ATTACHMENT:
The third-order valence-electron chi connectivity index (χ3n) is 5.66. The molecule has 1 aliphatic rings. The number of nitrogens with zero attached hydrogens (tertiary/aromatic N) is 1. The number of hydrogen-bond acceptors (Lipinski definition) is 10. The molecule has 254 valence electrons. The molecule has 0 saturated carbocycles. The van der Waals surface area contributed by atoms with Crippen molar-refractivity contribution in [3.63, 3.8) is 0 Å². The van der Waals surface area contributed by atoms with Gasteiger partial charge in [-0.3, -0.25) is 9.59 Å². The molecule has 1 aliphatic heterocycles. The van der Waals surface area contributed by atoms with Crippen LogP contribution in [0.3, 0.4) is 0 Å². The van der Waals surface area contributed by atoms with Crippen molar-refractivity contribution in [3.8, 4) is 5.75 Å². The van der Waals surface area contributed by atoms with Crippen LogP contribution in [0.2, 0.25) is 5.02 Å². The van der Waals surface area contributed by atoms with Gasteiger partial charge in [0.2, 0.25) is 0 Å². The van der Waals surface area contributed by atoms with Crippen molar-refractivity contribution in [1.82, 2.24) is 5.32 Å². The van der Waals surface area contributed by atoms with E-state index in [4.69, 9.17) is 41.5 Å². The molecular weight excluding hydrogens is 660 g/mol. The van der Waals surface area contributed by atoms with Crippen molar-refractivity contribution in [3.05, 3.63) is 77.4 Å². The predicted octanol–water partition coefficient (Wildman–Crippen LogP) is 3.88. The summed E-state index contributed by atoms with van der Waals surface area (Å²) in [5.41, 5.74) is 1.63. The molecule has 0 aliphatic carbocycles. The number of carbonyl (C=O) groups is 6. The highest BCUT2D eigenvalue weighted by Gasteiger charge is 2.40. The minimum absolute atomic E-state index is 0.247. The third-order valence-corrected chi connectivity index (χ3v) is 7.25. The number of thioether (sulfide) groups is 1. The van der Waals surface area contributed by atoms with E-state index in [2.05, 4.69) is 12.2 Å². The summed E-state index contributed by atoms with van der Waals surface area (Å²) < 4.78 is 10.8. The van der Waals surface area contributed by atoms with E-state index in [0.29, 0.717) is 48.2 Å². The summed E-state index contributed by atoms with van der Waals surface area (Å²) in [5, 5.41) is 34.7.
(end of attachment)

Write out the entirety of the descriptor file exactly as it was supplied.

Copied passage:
The third-order valence-electron chi connectivity index (χ3n) is 5.66. The molecule has 1 aliphatic rings. The number of nitrogens with zero attached hydrogens (tertiary/aromatic N) is 1. The number of hydrogen-bond acceptors (Lipinski definition) is 10. The molecule has 254 valence electrons. The molecule has 0 saturated carbocycles. The van der Waals surface area contributed by atoms with Crippen molar-refractivity contribution in [3.63, 3.8) is 0 Å². The van der Waals surface area contributed by atoms with Gasteiger partial charge in [-0.3, -0.25) is 9.59 Å². The molecule has 1 aliphatic heterocycles. The van der Waals surface area contributed by atoms with Crippen LogP contribution in [0.3, 0.4) is 0 Å². The van der Waals surface area contributed by atoms with Crippen molar-refractivity contribution in [3.8, 4) is 5.75 Å². The van der Waals surface area contributed by atoms with Crippen LogP contribution in [0.2, 0.25) is 5.02 Å². The van der Waals surface area contributed by atoms with Gasteiger partial charge in [0.2, 0.25) is 0 Å². The van der Waals surface area contributed by atoms with Crippen molar-refractivity contribution in [1.82, 2.24) is 5.32 Å². The van der Waals surface area contributed by atoms with E-state index in [4.69, 9.17) is 41.5 Å². The molecular weight excluding hydrogens is 660 g/mol. The van der Waals surface area contributed by atoms with Crippen molar-refractivity contribution in [3.05, 3.63) is 77.4 Å². The predicted octanol–water partition coefficient (Wildman–Crippen LogP) is 3.88. The summed E-state index contributed by atoms with van der Waals surface area (Å²) in [5.41, 5.74) is 1.63. The molecule has 0 aliphatic carbocycles. The number of carbonyl (C=O) groups is 6. The highest BCUT2D eigenvalue weighted by Gasteiger charge is 2.40. The minimum absolute atomic E-state index is 0.247. The third-order valence-corrected chi connectivity index (χ3v) is 7.25. The number of thioether (sulfide) groups is 1. The van der Waals surface area contributed by atoms with E-state index in [2.05, 4.69) is 12.2 Å². The summed E-state index contributed by atoms with van der Waals surface area (Å²) < 4.78 is 10.8. The van der Waals surface area contributed by atoms with E-state index in [0.29, 0.717) is 48.2 Å². The summed E-state index contributed by atoms with van der Waals surface area (Å²) in [5, 5.41) is 34.7.